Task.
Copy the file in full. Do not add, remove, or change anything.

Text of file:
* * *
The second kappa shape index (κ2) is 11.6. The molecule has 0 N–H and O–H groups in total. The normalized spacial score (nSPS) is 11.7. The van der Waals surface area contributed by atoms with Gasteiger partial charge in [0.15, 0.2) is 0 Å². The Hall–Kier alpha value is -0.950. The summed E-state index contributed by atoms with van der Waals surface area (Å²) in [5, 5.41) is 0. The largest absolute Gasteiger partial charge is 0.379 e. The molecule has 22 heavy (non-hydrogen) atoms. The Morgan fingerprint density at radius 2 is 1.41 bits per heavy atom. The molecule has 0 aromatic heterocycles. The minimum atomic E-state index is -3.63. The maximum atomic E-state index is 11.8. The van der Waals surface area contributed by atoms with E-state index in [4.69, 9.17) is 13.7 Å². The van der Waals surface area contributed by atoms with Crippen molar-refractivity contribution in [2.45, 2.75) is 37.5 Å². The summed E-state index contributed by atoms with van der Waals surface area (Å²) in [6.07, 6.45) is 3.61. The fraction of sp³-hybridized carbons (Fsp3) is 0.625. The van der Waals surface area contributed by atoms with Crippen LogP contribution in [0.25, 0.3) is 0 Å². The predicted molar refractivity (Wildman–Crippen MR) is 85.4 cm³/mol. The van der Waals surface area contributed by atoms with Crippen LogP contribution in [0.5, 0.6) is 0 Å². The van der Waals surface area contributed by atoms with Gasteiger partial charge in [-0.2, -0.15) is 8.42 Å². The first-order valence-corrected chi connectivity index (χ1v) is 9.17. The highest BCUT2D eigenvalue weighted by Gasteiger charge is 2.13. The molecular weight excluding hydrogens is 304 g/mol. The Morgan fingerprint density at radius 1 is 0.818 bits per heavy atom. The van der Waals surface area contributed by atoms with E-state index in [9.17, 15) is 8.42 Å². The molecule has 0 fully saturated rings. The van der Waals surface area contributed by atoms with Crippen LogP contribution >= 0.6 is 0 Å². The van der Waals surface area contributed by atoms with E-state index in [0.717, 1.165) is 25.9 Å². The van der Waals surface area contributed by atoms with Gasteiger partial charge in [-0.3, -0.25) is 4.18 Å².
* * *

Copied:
The second kappa shape index (κ2) is 11.6. The molecule has 0 N–H and O–H groups in total. The normalized spacial score (nSPS) is 11.7. The van der Waals surface area contributed by atoms with Gasteiger partial charge in [0.15, 0.2) is 0 Å². The Hall–Kier alpha value is -0.950. The summed E-state index contributed by atoms with van der Waals surface area (Å²) in [5, 5.41) is 0. The largest absolute Gasteiger partial charge is 0.379 e. The molecule has 22 heavy (non-hydrogen) atoms. The Morgan fingerprint density at radius 2 is 1.41 bits per heavy atom. The molecule has 0 aromatic heterocycles. The minimum atomic E-state index is -3.63. The maximum atomic E-state index is 11.8. The van der Waals surface area contributed by atoms with E-state index in [4.69, 9.17) is 13.7 Å². The van der Waals surface area contributed by atoms with Crippen molar-refractivity contribution in [2.45, 2.75) is 37.5 Å². The summed E-state index contributed by atoms with van der Waals surface area (Å²) in [6.07, 6.45) is 3.61. The fraction of sp³-hybridized carbons (Fsp3) is 0.625. The van der Waals surface area contributed by atoms with Crippen LogP contribution in [0.25, 0.3) is 0 Å². The predicted molar refractivity (Wildman–Crippen MR) is 85.4 cm³/mol. The van der Waals surface area contributed by atoms with Crippen LogP contribution in [0.5, 0.6) is 0 Å². The van der Waals surface area contributed by atoms with Gasteiger partial charge in [-0.2, -0.15) is 8.42 Å². The first-order valence-corrected chi connectivity index (χ1v) is 9.17. The highest BCUT2D eigenvalue weighted by Gasteiger charge is 2.13. The molecular weight excluding hydrogens is 304 g/mol. The Morgan fingerprint density at radius 1 is 0.818 bits per heavy atom. The van der Waals surface area contributed by atoms with E-state index in [9.17, 15) is 8.42 Å². The molecule has 0 fully saturated rings. The van der Waals surface area contributed by atoms with Crippen LogP contribution >= 0.6 is 0 Å². The van der Waals surface area contributed by atoms with E-state index in [0.717, 1.165) is 25.9 Å². The van der Waals surface area contributed by atoms with Gasteiger partial charge in [-0.3, -0.25) is 4.18 Å².